Easley was the first witness whom the defense called after prosecutors rested their case. He confirmed that House Speaker Jim Black recommended Geddings for the commission only after Easley said he wanted to keep Black's original choice, attorney Bob Cordle, on the state elections board.
"I thought it was good to keep him on the state Board of Elections," Easley said during 15 minutes on the witness stand.
Easley said Black called him the day the appointments were released and said he would pick Geddings. In that phone call, Black identified Geddings as a former chief of staff for former South Carolina Gov. Jim Hodges, Easley said.
Black was in court on Tuesday, but was not called to testify.
Easley declined to discuss the case with reporters outside of the courtroom. Security officers quickly ushered him into and out of the federal court building.
"As a former prosecutor, I don't talk during trials," Easley said as he prepared to enter an elevator after his testimony.
Easley's testimony appeared to be part of a defense effort to show that Geddings did not conspire to win the appointment.
"What I'm charged with was supposed to be this grand, five-year scheme that somehow was going to land me on the lottery commission," Geddings told reporters outside the federal courthouse. "And clearly, what we saw today from both the governor and Mr. Cordle is that it happened in about 24-48 hours."
Prosecutors have accused Geddings of failing to disclose to the State Board of Ethics and others that his Charlotte-based public relations firm received more than $250,000 from for-profit lottery company Scientific Games Corp. or a company it acquired. He is charged with eight counts of fraud and could face up to 20 years in prison and thousands of dollars in fines on each count.
Among other evidence, prosecutors have cited Geddings' failure to disclose on a state ethics form a $24,500 payment from Scientific Games for work in North Carolina and South Carolina in 2005. Geddings has said he's innocent because such disclosures were not legally required.
Earlier Tuesday, former lottery commission Chairman Charlie Sanders said he felt as if he had been "kicked in the stomach" when he learned Geddings had been paid by Scientific Games in the months before his appointment.
"My first reaction was anger, because I had felt he had lied to me," Sanders said.
Geddings said Tuesday he does not consider it a lie, but more of a misunderstanding.
"I thought he was talking about a whole different vendor or a whole different set of issues, and I'm sorry that he feels upset," Geddings said.
Since his indictment, Geddings has moved from Charlotte to Florida, where he works at a St. Augustine radio station owned by his wife.
Sanders, a former chairman of drug-maker Glaxo and a one-time candidate for U.S. Senate, said he believed Geddings when he said publicly at the first lottery commission meeting that his relationship with Scientific Games lobbyist Alan Middleton was only a friendship.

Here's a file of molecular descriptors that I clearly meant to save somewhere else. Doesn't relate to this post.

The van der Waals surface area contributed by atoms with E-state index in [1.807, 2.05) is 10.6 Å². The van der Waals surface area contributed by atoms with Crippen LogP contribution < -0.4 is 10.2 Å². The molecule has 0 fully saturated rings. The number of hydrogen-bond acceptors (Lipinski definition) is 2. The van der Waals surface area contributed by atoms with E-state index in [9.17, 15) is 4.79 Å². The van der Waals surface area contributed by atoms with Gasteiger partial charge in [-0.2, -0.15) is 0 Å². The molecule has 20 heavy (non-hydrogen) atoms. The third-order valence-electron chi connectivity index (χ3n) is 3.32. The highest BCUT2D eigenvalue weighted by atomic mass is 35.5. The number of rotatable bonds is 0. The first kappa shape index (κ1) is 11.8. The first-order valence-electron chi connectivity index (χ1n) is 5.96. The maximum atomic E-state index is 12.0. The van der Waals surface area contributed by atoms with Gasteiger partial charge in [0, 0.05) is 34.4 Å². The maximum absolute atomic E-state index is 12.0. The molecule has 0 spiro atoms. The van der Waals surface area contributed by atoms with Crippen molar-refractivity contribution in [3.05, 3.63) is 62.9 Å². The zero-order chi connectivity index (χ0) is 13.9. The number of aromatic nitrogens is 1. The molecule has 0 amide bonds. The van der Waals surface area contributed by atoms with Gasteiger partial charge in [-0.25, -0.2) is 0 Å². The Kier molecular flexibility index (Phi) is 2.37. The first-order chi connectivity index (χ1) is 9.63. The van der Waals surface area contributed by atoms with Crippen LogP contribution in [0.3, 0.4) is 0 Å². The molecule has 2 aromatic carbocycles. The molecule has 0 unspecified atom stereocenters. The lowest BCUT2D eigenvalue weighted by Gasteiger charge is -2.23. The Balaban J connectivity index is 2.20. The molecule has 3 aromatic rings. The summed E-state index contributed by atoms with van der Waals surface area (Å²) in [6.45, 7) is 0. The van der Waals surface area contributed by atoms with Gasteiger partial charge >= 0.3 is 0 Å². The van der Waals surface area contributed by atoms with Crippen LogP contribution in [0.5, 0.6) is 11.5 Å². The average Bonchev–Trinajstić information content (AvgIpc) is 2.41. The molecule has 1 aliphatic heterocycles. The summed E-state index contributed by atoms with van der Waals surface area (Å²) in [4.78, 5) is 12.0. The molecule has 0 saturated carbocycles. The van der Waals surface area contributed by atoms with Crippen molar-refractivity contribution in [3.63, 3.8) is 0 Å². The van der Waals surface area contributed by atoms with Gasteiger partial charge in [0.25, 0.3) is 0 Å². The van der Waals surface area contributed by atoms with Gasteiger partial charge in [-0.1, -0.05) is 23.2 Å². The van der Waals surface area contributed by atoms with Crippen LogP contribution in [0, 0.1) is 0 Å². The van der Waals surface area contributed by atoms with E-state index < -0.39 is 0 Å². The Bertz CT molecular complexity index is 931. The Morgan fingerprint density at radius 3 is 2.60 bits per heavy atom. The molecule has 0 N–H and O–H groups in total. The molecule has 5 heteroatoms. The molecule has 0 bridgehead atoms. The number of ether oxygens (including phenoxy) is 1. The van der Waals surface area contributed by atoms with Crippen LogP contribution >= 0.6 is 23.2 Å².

Scientific Games severed its business ties to Geddings the day after his appointment to the commission, according to e-mails presented at the trial. Sanders said Tuesday he didn't believe that was enough.
"It should have been disclosed," Sanders said. "It would have made it a lot easier to deal with."
Scientific Games is a leading provider of instant-win tickets and other lottery supplies, but the company ultimately failed to win any contracts with the nascent North Carolina Education Lottery, which hired rival GTECH Holdings Corp.
Also Tuesday, one of Easley's top political advisers, said he was "pretty shocked and surprised" when the governor told him Black had nominated Geddings.
"I told the governor I thought there'd be a problem," Mac McCorkle told jurors.
McCorkle said he knew nothing of Geddings' business dealings with Scientific Games, as Geddings alleged before the trial, but was concerned about his work elsewhere supporting lotteries. The two men worked together in 1998 on Hodges' campaign for governor of South Carolina, and Geddings later ran the referendum campaign that led to the creation of the South Carolina lottery.
"My problem with Kevin was not legal," McCorkle said, but rather with the potential for a conflict of interest.
After connections between Geddings and Middleton became public, McCorkle said he and Easley decided it would be best if Geddings resigned from the commission.
"I thought all the appearances would be bad," McCorkle said. "By the time I talked to the governor, he smelled it too."
During cross-examination, Geddings' lead attorney, Thomas Manning, asked McCorkle why he didn't simply call Geddings and ask him to quit.
"It was not productive for me to call Kevin," McCorkle said. "My gut instinct was that if I called him, he would dig in even more."
Easley's senior budget adviser, Dan Gerlach, testified Tuesday that Geddings asked during two or three conversations in October 2005 whether he should resign, but concluded he couldn't.
"Dan, I can't resign," Gerlach recalled Geddings telling him. "If I did, it would look like I did something wrong."
Geddings went on to resign Nov. 1, 2005, hours before Scientific Games disclosed that it paid him $24,500 in that year for communications work.
"I was upset," Gerlach said of the phone call he received from Sanders, in which the commission chairman informed him about the payment. "I said, in sum, 'We'd been lied to.'"
Geddings told WRAL he expects the trial to wrap up on Friday.
Copyright 2023 by WRAL.com and the Associated Press. All rights reserved. This material may not be published, broadcast, rewritten or redistributed.